PRGX: Vendor Snapshot Part 1 — Background & Solution Overview [PRO]

For those that do not know it, PRGX would appear to be one of a select number of dominant services provider in the niche market for recovery audit services — a market that unlike other procurement services faces tremendous price pressure for its core recovery, statement and related auditing and profit recovery services. But PRGX has started to remake itself quietly from within — out of necessity, given these broader market trends — building and acquiring technology capabilities in the spend analytics and supplier management areas, both to expand its relevance and to start driving automation and scale in its core business.

Its recent acquisition of Lavante, a supplier management provider with best-in-class supplier information management (SIM) and master data management (MDM) capabilities, showcases the direction PRGX is taking as it migrates from an audit-driven services firm to a new type of savings and recovery “as-a-service” solutions provider. It brings particular competence in extending core spend analytics to payment and product (SKU) analyses, the latter of which is particularly relevant to its core retail client base (from its recovery audit business).

This Spend Matters PRO Vendor Snapshot provides facts and expert analysis to help procurement organizations make informed decisions about PRGX and whether its technology and solution capabilities are a fit for their needs (it does not provide a review of PRGX’s core recovery audit services capability). Part 1 of our analysis provides a company background and detailed solution overview, as well as a summary recommended fit suggestion for when organizations should consider PRGX in the procurement technology and solutions area. The remaining parts of this research brief will cover product strengths and weaknesses, competitor and SWOT analyses, and insider evaluation and selection considerations.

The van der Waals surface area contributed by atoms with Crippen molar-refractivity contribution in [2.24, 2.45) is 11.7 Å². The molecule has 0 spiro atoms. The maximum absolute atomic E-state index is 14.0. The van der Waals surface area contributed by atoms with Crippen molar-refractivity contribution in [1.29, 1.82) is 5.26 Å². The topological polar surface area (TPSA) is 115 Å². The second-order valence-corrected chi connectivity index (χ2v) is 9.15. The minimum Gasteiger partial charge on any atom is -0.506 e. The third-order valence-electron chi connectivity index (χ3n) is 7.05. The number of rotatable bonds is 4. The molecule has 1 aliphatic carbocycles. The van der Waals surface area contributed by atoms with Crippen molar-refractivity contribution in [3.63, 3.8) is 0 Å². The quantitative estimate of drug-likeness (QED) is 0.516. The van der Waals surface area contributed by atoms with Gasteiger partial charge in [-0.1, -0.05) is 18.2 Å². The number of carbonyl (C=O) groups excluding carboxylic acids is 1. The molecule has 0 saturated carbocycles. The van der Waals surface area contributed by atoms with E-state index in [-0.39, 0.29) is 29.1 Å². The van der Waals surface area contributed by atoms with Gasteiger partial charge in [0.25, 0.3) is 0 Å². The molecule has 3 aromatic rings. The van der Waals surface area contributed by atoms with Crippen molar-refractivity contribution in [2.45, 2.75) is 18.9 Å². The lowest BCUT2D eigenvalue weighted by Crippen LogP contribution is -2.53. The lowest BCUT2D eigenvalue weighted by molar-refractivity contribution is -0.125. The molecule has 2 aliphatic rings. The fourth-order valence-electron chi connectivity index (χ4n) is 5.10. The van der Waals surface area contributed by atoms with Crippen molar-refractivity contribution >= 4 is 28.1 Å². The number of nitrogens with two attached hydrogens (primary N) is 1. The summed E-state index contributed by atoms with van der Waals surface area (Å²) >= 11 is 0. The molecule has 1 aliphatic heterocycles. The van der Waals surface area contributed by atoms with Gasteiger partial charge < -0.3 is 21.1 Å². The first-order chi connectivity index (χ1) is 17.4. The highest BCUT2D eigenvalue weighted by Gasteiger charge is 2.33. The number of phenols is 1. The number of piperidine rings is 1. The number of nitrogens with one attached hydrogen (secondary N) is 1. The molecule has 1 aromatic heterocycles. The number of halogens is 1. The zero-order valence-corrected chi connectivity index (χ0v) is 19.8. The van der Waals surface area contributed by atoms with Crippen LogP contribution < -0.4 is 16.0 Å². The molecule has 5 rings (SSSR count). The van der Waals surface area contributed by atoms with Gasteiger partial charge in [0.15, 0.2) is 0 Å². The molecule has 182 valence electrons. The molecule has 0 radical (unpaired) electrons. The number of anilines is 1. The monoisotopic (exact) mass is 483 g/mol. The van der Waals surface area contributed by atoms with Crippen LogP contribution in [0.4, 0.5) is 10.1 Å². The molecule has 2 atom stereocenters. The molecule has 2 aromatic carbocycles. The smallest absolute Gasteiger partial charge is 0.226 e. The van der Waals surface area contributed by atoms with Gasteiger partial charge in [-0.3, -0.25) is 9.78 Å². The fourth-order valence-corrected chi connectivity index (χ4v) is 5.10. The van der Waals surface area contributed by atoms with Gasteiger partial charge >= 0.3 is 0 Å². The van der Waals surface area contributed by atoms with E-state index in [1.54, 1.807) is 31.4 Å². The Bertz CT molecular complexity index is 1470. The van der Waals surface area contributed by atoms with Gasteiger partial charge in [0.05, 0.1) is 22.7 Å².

Key Procurement Software Trends for S2P, Contract Management: Still Time to Register

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The case study results are in. The University of Chicago Medicine (UCM) deployed a source-to-pay (S2P) contract management technology platform to address their non-labor expenditure reductions. Spend Matters' Xavier Olivera will join the discussion to address the key procurement software trends within the S2P landscape. This webinar will take place March 8th, at 1 p.m. CST, and is sponsored by Ivalua.

ICYMI: Trends and Predictions in Sourcing, Supplier Management, CLM and More

For those of you who missed it, last week Spend Matters Founder Jason Busch presented a webinar live from the U.K., with Spend Matter UK/Europe Managing Director Peter Smith some 50 feet away, doing another webinar live. “It’s the first time we’ve had two analysts in the same building doing a webinar at the same time,” Busch said. Busch’s webinar, Sourcing, Contract and Supplier Management: Predictions and 2017 Tech Trends, looked at four areas within the strategic procurement technologies landscape — spend/supply analytics, strategic sourcing (e-sourcing), supplier management and contract management.

4 Reasons Why Supplier Scorecards Don’t Work

Spend Matters welcomes this guest post from Andy Kohm, CEO and founder of VendOp.

When I think of supplier scorecards, I think of having to be prodded, reminded and occasionally begged to carve out a large chunk of my time to fill out question after question on suppliers I’ve used since who knows when. I cringe when I see the first email comes in knowing that more are to follow. In theory, scorecards are perfectly sound tools to measure the effectiveness of key business relationships. But in reality, they’re hideous instruments for the collection of insight into supplier relationships. Let’s examine why.